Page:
Connect with us


Stat of the Week: Like Gundy, Using Yards per Attempt to Evaluate Run Game

‘Getting around that 4- to 4.5-yard average per carry is gonna be more important. …’



[Devin Wilber/PFB]

It’s an obvious statement to remind you that I don’t know as much about the sport of football and evaluating teams than the guys who get paid to coach the game professionally like Mike Gundy.

I do know enough, though, to realize Oklahoma State struggled running the football in 2022 and those woes seem to have carried over after two weeks of this season. Gundy confirmed our assumptions numerous times this offseason that the Cowboys were indeed bad at running the ball last year. Gundy’s not pleased yet with this season’s run performance either.

“Two weeks we’ve gotten away with not running the ball well in the first half,” Gundy said at Monday’s media luncheon. “Our luck’s gonna run out eventually. And that’s not a secret. That’s what the offensive staff’s been told, that’s what I told myself in the mirror and that’s what the players have been told. And everybody knows it.”

Outside of an eye test, though, I wasn’t sure the best way to evaluate OSU’s run game and if it’s truly getting better like Gundy predicted it would this offseason. Rushing total per game? Rushing yards per carry? A stat I’ve never heard of?

Gundy answered how he evaluates the run game at Monday’s media luncheon.

“Getting around that 4- to 4.5-yard average per carry is gonna be more important than saying, ‘They need to rush for 150 yards in this game,'” Gundy said. “I don’t want to go in front of the team and say, ‘Hey, if we don’t run for 150 yards in this game it’s gonna be hard to win.’ Well, that might not be true. They might overload the box and play a lot of man, and we might have to throw for 350. So it’s more of the 4 to 4.5 yards per carry.”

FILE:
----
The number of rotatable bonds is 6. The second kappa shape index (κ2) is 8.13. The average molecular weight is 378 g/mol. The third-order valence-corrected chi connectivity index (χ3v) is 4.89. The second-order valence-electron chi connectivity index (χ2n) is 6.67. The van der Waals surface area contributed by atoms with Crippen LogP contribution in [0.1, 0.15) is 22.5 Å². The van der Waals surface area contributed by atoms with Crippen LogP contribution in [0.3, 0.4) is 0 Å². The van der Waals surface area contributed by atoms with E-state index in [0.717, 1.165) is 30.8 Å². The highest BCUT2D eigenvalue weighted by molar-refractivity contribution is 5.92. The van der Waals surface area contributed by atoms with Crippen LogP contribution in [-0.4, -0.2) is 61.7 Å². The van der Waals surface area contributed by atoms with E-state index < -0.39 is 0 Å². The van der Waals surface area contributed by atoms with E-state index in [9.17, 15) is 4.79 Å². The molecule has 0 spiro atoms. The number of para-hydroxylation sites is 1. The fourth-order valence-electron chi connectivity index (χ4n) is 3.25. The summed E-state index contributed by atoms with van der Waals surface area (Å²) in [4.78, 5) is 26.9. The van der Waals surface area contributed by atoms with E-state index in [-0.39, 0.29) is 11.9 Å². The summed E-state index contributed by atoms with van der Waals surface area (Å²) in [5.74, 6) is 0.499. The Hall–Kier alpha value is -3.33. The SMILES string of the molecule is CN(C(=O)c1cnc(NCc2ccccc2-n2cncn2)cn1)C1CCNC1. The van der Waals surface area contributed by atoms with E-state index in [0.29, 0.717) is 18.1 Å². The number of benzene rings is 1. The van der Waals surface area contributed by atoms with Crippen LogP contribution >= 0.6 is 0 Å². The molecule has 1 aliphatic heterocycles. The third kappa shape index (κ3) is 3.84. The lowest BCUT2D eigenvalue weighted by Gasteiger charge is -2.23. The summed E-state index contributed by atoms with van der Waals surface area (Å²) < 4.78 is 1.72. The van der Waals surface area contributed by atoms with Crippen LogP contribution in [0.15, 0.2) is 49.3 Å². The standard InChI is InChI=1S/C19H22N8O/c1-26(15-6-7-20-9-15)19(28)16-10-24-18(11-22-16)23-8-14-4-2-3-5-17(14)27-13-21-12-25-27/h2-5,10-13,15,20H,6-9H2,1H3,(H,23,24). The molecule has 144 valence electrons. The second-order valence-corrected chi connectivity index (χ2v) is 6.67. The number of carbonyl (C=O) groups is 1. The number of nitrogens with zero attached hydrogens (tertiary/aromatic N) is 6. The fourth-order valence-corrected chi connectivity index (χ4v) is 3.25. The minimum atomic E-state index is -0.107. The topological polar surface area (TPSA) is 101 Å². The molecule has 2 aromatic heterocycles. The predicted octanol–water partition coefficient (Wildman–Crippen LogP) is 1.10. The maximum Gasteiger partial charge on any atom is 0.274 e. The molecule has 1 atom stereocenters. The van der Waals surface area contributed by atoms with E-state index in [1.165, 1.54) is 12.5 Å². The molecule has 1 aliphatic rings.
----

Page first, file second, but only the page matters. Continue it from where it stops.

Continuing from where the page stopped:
It seems efficiency is key. Gundy was correct pointing out that game plans change and so do the defenses teams face and the new play clock rule has also decreased the amount of plays for offenses. A rush total could be lower, but yet, for Gundy and his staff, could be considered more of a success than an outing before with more total yardage.

That leads us to using yards per carry to evaluate the OSU run game.

The Cowboys are averaging 4.2 yards a carry after two games. That’s right between the 4-4.5 average Gundy mentioned. However, he also harped on the lack of that production coming in the first half. OSU had zero rushing yards at halftime last week against Arizona State. That’s a 0.0 average, by the way. Ultimately, the Cowboys finished averaging 3.6 yards in the game. That number was 4.8 the week before against Central Arkansas after another strong second half, particularly the fourth quarter.

Last season seems to be the season to compare for what not to do. OSU averaged an abysmal 3.4 yards a carry in 2022. That average was at 4.7 yards a carry after OSU’s first three nonconference games.

During the offseason, Gundy mentioned the offense looking more like 2007 and ’08 schematically to improve the ground game. We may not have seen those changes evident yet, but we can still use those years to gauge what Gundy believes is success running the football.

In 2007, OSU averaged 5.3 yards a carry. That stat increased to 5.8 the next season. I can see why Gundy would like to get back to that.

What about 2011, the year OSU fans think of when asked about what a successful season should look like? The Pokes then averaged 5.3 yards, just like ’07.

The 2023 Cowboys are obviously not there yet. They’re technically at Gundy’s 4-4.5 range. But he also knows the Big 12 schedule is still ahead. Big 12 champion Kansas State held OSU to 1.9 yards a carry last season. That stat was 1.6 — a season worst — against Iowa State. Overall, the Cowboys averaged 3.2 yards a carry against Big 12 opponents in 2022.

In other words, things only get tougher after Central Arkansas, Arizona State and South Alabama. The Cyclones, who held OSU to a season-low last season, are actually up first in conference play.

The Cowboys have one more week before that significant stat will start to dip if there’s no improvement.

“It’s kind of like when a wide out drops a pass and a coach says, ‘You gotta make that play. You gotta make that catch,'” Gundy said. “Really? He knows that. Tell him why he dropped it and fix it. He knows he needs to make the catch.

“We know we need to run the ball better. But we are putting things in place to make it happen, and we’re practicing and working hard and we need to get it established earlier in the game. We’ve been fortunate that we’ve been able to overcome some of that while not being able to run the ball in the first half.”

Most Read